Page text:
Melissa Martin: Clemency for battered women in prison
By Melissa Martin
Oct 27, 2019 - 10:30:55 PM
Kill or be killed. “On the night he died, after a day of heavy drinking, Andrew Harris sexually and verbally assaulted Mia. When the abuse became physical, Mia told Andrew “No,” and told him to leave her home. Instead, he cut her. When she tried to escape, he strangled her until she passed out. Before she passed out, she was able to grab a knife and stabbed him with it. When she awoke, Andrew continued beating her, and poured hot sauce in her eyes. Mia swung the knife at Andrew to keep him away, causing 22 wounds over his body. One cut sliced Andrew’s femoral artery behind his knee causing him bleed to death.” www.ohiojpc.org.
Thomia (Mia) Hunter was incarcerated in the Ohio Reformatory for Women for 15 years after she killed her abusive ex-boyfriend in self-defense. A 2019 article by WPCO in Cincinnati pointed out, “The Ohio Parole Board had recommended the Cleveland woman’s sentence be commuted after it found the issue of her abusive ex-boyfriend never came up at her trial.” In January of 2019, Gov. John Kasich granted the clemency request of one OJPC client. Hunter was freed.
Approximately 4,500 battered women in the US are incarcerated for defending their lives or the lives of their children against batterers. Ninety-three percent of women who kill their intimate partner do so as a result of domestic violence.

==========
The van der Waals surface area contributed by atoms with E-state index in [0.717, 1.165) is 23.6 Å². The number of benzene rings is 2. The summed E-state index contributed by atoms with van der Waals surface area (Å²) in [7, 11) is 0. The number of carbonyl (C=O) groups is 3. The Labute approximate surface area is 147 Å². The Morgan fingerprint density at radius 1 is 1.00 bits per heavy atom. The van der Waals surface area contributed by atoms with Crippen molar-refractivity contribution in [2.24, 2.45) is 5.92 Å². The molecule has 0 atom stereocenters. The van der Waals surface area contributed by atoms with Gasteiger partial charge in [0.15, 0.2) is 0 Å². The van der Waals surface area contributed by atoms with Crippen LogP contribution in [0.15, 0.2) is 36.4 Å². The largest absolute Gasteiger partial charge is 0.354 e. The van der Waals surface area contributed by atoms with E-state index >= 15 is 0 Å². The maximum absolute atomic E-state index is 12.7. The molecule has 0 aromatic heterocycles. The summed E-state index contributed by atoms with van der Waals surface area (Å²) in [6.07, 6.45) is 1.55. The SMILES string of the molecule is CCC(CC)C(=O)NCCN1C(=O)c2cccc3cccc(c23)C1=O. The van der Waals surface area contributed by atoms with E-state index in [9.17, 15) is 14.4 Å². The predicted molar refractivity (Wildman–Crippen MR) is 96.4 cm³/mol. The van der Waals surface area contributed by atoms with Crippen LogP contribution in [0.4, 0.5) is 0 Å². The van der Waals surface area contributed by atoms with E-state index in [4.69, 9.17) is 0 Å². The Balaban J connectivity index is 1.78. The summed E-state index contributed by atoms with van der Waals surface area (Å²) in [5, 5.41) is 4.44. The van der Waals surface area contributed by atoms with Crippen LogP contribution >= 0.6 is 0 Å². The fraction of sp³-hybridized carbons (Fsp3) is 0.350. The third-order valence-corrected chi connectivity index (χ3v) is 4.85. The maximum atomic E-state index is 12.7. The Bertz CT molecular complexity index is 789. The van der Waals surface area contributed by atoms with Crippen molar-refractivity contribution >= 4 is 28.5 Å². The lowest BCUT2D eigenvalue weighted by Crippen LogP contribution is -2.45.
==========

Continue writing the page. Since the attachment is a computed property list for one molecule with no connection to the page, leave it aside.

In 1990, Ohio Gov. Richard Celeste granted clemency to 25 women who had been convicted of killing or assaulting husbands or companions due to domestic violence and Battered Woman Syndrome. “The battered woman syndrome (BWS) expands the concept of legal self-defense. This defense holds that a battered woman is virtually held hostage in a violent household by a man who isolates and terrorizes her, convincing her that if she leaves he will track her down and kill her,” according to a 1996 article on the National Criminal Justice Reference Service website. Lenore Walker is the psychologist who coined the term “Battered Woman Syndrome” in the 1970’s.
A 2017 report by the Centers for Disease Control and Prevention suggested that domestic violence is a major source of death for women.
Of the total domestic violence homicides, about 75 percent of the victims were killed as they attempted to leave the relationship or after the relationship had ended. www.domesticabuseshelter.org.
The National Clearinghouse for the Defense of Battered Women (NCDBW) was founded in 1987 to work for justice for victims of battering charged with crimes where a history of abuse is relevant to their legal claim or defense.
October is recognized as National Domestic Violence Awareness Month (DVAM). In October 1987, the first national Domestic Violence Awareness Month was held. In conjunction, the same year the first national toll-free hotline was begun. In 1989, Congress passed the first DVAM commemorative legislation and it has been passed every year since.
Thomia (Mia) Hunter. What if she were your mother, daughter, sister, aunt, cousin, friend, coworker, or a stranger? Would you give her clemency? I would.
Where does your country stand on clemency for women that choose to kill or be killed?
Melissa Martin, Ph.D., is an author, columnist, educator, and therapist. She lives in the US.
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